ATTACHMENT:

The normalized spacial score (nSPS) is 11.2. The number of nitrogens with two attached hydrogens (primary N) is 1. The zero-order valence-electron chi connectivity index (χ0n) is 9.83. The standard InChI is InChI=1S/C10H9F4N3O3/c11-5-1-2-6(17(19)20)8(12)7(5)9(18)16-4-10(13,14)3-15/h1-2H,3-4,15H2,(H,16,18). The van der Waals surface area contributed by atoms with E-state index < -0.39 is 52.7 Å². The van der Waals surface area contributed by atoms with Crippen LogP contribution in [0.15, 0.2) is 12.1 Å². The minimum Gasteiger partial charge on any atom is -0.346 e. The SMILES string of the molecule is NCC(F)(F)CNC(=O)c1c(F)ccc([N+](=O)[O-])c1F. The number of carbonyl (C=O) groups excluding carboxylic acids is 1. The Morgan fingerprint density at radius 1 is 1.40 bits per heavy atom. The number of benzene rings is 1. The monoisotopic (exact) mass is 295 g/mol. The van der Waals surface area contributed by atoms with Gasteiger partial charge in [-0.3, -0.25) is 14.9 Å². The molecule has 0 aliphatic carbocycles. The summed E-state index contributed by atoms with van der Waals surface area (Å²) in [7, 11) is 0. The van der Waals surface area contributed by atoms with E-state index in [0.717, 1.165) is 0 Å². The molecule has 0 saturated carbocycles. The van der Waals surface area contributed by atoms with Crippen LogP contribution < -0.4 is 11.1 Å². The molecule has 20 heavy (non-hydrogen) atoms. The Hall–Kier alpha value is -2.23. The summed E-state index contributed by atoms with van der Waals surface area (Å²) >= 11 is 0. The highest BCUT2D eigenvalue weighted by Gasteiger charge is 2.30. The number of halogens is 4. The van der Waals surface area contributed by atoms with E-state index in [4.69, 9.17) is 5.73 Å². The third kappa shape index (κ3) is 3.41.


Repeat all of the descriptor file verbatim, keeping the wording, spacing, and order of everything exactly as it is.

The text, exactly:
The normalized spacial score (nSPS) is 11.2. The number of nitrogens with two attached hydrogens (primary N) is 1. The zero-order valence-electron chi connectivity index (χ0n) is 9.83. The standard InChI is InChI=1S/C10H9F4N3O3/c11-5-1-2-6(17(19)20)8(12)7(5)9(18)16-4-10(13,14)3-15/h1-2H,3-4,15H2,(H,16,18). The van der Waals surface area contributed by atoms with E-state index < -0.39 is 52.7 Å². The van der Waals surface area contributed by atoms with Crippen LogP contribution in [0.15, 0.2) is 12.1 Å². The minimum Gasteiger partial charge on any atom is -0.346 e. The SMILES string of the molecule is NCC(F)(F)CNC(=O)c1c(F)ccc([N+](=O)[O-])c1F. The number of carbonyl (C=O) groups excluding carboxylic acids is 1. The Morgan fingerprint density at radius 1 is 1.40 bits per heavy atom. The number of benzene rings is 1. The monoisotopic (exact) mass is 295 g/mol. The van der Waals surface area contributed by atoms with Gasteiger partial charge in [-0.3, -0.25) is 14.9 Å². The molecule has 0 aliphatic carbocycles. The summed E-state index contributed by atoms with van der Waals surface area (Å²) in [7, 11) is 0. The van der Waals surface area contributed by atoms with E-state index in [0.717, 1.165) is 0 Å². The molecule has 0 saturated carbocycles. The van der Waals surface area contributed by atoms with Crippen LogP contribution < -0.4 is 11.1 Å². The molecule has 20 heavy (non-hydrogen) atoms. The Hall–Kier alpha value is -2.23. The summed E-state index contributed by atoms with van der Waals surface area (Å²) >= 11 is 0. The highest BCUT2D eigenvalue weighted by Gasteiger charge is 2.30. The number of halogens is 4. The van der Waals surface area contributed by atoms with E-state index in [4.69, 9.17) is 5.73 Å². The third kappa shape index (κ3) is 3.41.